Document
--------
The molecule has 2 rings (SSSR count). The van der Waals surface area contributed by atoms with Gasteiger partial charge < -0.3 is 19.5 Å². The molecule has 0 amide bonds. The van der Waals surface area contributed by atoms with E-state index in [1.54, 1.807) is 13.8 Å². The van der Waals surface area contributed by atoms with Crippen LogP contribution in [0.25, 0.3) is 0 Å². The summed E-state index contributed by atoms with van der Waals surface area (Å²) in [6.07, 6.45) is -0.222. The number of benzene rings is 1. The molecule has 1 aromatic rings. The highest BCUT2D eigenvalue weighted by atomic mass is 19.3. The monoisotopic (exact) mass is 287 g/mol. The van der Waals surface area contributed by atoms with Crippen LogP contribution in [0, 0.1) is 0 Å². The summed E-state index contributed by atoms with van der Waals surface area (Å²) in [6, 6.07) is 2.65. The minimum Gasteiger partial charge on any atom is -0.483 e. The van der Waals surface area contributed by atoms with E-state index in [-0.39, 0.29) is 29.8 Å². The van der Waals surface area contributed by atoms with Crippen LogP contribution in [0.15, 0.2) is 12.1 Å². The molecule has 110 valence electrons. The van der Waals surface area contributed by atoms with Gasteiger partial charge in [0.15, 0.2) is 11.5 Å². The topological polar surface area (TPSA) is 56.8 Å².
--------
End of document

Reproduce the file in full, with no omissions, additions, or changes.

The molecule has 2 rings (SSSR count). The van der Waals surface area contributed by atoms with Gasteiger partial charge < -0.3 is 19.5 Å². The molecule has 0 amide bonds. The van der Waals surface area contributed by atoms with E-state index in [1.54, 1.807) is 13.8 Å². The van der Waals surface area contributed by atoms with Crippen LogP contribution in [0.25, 0.3) is 0 Å². The summed E-state index contributed by atoms with van der Waals surface area (Å²) in [6.07, 6.45) is -0.222. The number of benzene rings is 1. The molecule has 1 aromatic rings. The highest BCUT2D eigenvalue weighted by atomic mass is 19.3. The monoisotopic (exact) mass is 287 g/mol. The van der Waals surface area contributed by atoms with Crippen LogP contribution in [0, 0.1) is 0 Å². The summed E-state index contributed by atoms with van der Waals surface area (Å²) in [6, 6.07) is 2.65. The minimum Gasteiger partial charge on any atom is -0.483 e. The van der Waals surface area contributed by atoms with E-state index in [-0.39, 0.29) is 29.8 Å². The van der Waals surface area contributed by atoms with Crippen LogP contribution in [0.15, 0.2) is 12.1 Å². The molecule has 110 valence electrons. The van der Waals surface area contributed by atoms with Gasteiger partial charge in [0.15, 0.2) is 11.5 Å². The topological polar surface area (TPSA) is 56.8 Å².